In 2019 BBC Three started filming a documentary about male fertility – specifically that of Love Island star Chris Hughes, and his elder brother Ben.
Human fertility, especially male fertility is a rarely broached subject on terrestrial TV. But the producers behind 'Me, My Brother and Our Balls' have managed to tackle it head-on, and while at times the show was lacking in detail and particulars, the use of humour and a warm family setting helped to make this difficult and sensitive topic quite watchable.
The show centres on Chris and immediately we're shown footage from ITV's This Morning, when Chris bared all to the nation while undergoing a testicle examination from the show's on-air doctor. Chris points out that in no time at all the clip had gone viral and was watched by millions. Male sexual health is clearly a popular subject. Either that, or Chris' reproductive anatomy is, at least!
But it's actually his brother, Ben, who is the real star of the show. Not only did Ben discover he had a lump on his testicles, which required immediate surgery, but it transpires that both brothers have fertility issues – with Ben's being more severe. So, in just the first few minutes the programme established its intention to tackle both male fertility and male sexual health.
We're invited to sit down to breakfast with the Hughes family, where Chris discusses his testicles and his condition, a varicocele, that can lead to fertility issues. A varicocele, similar to a varicose vein in your leg, is an enlargement of the veins within the scrotum and is a common cause of low sperm production and decreased sperm quality. His brother throws in that with or without sperm, sex is still sex. 'What's the difference between sex and love making?,' asks his dad. 'Something you've forgotten all about', replies his mum.
'I wanna have a family one day, innit', says Chris - right before he meets his mates down the pub. Lots of facts and figures are thrown about between them, and they are at least, more or less, discussing male fertility and sexual health. But at times, the dialogue seems like it's trying too hard, feels unnatural and very clichéd.
It's often Chris who talks to us about male infertility and lifestyle changes that can improve it. However, he seems quite keen to share with us just how well-endowed he is in the sexual reproductive area. But again and again, it's his brother Ben that actually stops us eye-rolling, draws us in, makes us listen and really genuinely feel for him.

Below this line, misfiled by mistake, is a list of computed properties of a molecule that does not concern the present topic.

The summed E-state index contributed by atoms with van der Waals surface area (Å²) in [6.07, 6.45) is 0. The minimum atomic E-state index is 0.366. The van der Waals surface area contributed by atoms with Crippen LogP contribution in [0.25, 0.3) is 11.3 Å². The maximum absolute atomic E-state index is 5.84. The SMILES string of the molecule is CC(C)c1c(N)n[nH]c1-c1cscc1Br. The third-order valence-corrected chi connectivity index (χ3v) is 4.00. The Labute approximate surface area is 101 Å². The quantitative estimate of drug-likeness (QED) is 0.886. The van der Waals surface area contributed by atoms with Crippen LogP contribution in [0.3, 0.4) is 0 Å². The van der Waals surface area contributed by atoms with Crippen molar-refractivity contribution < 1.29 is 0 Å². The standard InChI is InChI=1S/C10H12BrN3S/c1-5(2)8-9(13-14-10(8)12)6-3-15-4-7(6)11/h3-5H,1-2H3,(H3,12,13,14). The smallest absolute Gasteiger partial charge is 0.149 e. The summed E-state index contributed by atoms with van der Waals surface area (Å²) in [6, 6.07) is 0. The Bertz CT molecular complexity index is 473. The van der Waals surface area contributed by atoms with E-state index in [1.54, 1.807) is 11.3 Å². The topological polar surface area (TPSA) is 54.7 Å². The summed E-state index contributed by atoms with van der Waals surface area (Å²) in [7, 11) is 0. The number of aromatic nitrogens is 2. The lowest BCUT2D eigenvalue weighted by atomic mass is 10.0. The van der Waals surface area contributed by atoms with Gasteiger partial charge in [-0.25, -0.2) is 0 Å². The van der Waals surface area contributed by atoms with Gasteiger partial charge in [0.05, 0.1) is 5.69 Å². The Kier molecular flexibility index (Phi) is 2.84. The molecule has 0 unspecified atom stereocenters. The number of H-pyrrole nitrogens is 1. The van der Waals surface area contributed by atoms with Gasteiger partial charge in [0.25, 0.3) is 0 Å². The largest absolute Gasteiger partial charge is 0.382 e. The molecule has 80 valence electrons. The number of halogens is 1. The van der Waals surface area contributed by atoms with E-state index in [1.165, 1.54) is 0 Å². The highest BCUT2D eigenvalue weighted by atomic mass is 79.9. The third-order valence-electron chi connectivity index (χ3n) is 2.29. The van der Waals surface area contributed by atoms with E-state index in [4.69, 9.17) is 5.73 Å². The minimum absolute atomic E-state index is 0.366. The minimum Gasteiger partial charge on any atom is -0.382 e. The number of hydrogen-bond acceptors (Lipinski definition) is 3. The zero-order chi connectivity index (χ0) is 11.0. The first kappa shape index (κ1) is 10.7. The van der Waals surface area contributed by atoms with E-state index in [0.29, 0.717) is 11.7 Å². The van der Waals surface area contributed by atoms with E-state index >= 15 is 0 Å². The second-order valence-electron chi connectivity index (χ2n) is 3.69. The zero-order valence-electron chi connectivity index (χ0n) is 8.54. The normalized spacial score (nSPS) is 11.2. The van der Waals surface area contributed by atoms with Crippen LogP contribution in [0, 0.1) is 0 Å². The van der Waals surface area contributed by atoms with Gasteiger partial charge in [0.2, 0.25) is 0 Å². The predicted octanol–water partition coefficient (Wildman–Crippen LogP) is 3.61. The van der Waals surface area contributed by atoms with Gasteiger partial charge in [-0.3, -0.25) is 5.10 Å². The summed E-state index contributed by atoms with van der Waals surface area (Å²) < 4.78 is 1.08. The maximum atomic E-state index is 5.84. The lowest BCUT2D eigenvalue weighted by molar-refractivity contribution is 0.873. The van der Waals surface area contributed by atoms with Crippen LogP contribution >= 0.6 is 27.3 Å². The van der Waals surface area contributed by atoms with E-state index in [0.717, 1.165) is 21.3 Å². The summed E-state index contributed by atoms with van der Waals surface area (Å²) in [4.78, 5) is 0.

Even when Chris's girlfriend Jesy Nelson is in front of the camera, I felt it more difficult to connect with them as a couple, compared to his much quieter, much sweeter brother, Ben and his partner, Olivia Round.
And it's Ben who has a much more serious problem. Not only did Ben have to undergo surgery to have a testicle removed, but his testicles were below average in terms of size and production capability and the one remaining after surgery is struggling to produce even a minimum size sample.
There's a moment when Ben and Olivia are discussing how near impossible it might be for them to biologically produce their own children. It had me welling up and feeling very moved for them. But at no point are other parenting options such as IVF, sperm selection, donor sperm or even adoption are mentioned. Even the fertility consultant that tells Ben how difficult it will be for him to father his own children, fails to point out other routes to parenthood.
I understand this is a show about fertility and sexual health, but there is an emphasis throughout on the desire to become a parent. As such, I feel as though the programme should have mentioned other options. The show could have left millions of people thinking 'That’s it! We're done for. There's nothing else we can do.' – when in fact there's lots you can do. It's just a shame the programme didn't mention any of it.
Ben and Olivia's story is genuinely upsetting, and it's impossible not to be moved by it. There's a good chance their story alone will be enough to prompt thousands, or even millions of men, to check their fertility and sexual health, which is a definite positive outcome of the programme. But it's a shame it failed to explore, or even just mention, other routes to parenthood.